Although this allows a user to consider his own preferences and choose the most powerful tools, it takes time to select, configure and integrate them. In addition, specialized companies usually have a little more practical experience and can point out the one or other stumbling block of the future right from the start. In practice, however, these IT and development specialists are rather scarce. If you book each tool as a single service, you will quickly find yourself facing a confusing multi-cloud environment that requires increasing management effort. The advantages of containerization - fast, cost-effective and uncomplicated provision of applications - are soon wiped out.

Native cloud providers (i.e. providers of so-called "cloudnative" services specially developed for the public cloud) such as the aforementioned providers Hyperscaler naturally also offer their CaaS solutions on their own platforms. With their managed complete solutions, they are by no means alone on the market. Cloud service providers specializing in the requirements of medium-sized companies also offer powerful managed services for containers. For example, they offer free, ready-to-use Kubernetes environments - only the IaaS resources required for the container workloads are charged by the minute and usage-based.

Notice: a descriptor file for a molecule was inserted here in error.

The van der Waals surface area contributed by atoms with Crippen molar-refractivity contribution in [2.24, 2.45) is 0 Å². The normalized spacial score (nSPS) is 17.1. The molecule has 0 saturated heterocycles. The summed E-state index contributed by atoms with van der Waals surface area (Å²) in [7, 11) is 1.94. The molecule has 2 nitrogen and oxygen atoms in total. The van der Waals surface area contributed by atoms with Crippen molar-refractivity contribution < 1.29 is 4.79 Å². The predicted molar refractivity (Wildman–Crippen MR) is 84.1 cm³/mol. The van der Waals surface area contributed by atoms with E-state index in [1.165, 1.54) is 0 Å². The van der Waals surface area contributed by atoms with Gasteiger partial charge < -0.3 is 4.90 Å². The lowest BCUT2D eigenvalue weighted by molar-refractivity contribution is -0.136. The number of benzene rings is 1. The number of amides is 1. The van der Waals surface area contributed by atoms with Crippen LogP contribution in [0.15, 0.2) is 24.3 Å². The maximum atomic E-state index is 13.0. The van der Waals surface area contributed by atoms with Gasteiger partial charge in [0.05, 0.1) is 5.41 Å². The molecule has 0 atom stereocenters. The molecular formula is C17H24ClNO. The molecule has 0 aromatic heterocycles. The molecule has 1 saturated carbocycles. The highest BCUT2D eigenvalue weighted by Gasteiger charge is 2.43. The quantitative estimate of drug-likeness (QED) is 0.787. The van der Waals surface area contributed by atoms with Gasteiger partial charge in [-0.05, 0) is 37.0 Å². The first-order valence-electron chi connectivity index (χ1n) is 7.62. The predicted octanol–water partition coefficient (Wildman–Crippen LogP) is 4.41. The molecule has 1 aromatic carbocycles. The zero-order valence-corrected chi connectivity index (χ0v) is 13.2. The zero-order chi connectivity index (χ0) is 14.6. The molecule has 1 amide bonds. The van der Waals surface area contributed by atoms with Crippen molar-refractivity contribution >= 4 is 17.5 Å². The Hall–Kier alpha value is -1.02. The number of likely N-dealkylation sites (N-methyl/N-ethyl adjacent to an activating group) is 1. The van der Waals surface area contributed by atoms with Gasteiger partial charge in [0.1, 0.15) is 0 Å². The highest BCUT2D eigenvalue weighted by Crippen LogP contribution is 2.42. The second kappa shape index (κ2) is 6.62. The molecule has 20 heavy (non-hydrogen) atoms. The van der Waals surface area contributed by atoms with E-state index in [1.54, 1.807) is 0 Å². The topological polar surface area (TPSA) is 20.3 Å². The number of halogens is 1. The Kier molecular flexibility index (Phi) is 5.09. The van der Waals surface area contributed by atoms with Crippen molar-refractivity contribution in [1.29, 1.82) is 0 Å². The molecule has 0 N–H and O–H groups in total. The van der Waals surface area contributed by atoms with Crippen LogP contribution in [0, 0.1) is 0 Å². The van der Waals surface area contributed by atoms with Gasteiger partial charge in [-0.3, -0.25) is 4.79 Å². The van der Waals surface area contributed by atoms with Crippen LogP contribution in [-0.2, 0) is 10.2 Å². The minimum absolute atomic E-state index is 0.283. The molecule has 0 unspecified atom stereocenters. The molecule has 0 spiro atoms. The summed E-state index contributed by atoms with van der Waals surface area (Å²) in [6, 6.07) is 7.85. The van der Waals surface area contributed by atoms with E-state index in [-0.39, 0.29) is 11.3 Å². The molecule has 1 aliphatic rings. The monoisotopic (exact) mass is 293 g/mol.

What all native cloud providers have in common is that their solutions fit into their respective service worlds and the individual tools are well integrated. The providers take care of the continuous development and updating of the offering, operations, capacity management, platform monitoring and necessary security updates. The only difference is how operational a solution is. Sometimes, there are still some decisions to be made and additional services such as an authentication service, a load balancer or persistent storage have to be integrated.

Equally significant differences are evident in the user interface. Most native cloud providers do without an easy-to-use GUI. The user has numerous setting options for configuring the platform and controlling the workloads. In practice, however, it proves to be difficult to find the optimal configuration, especially since individual support is naturally not a matter of course with hyperscalers. Other providers take advantage of this gap: they provide Kubernetes users, for example, with a user-friendly, intuitive interface. Important default settings are already made so that the most frequently selected modules such as load balancer, persistent storage and scheduler are pre-selected in a sensible way. This allows the user to get started within minutes and to fully enjoy the benefits of a managed solution.

The original article in german can be found here.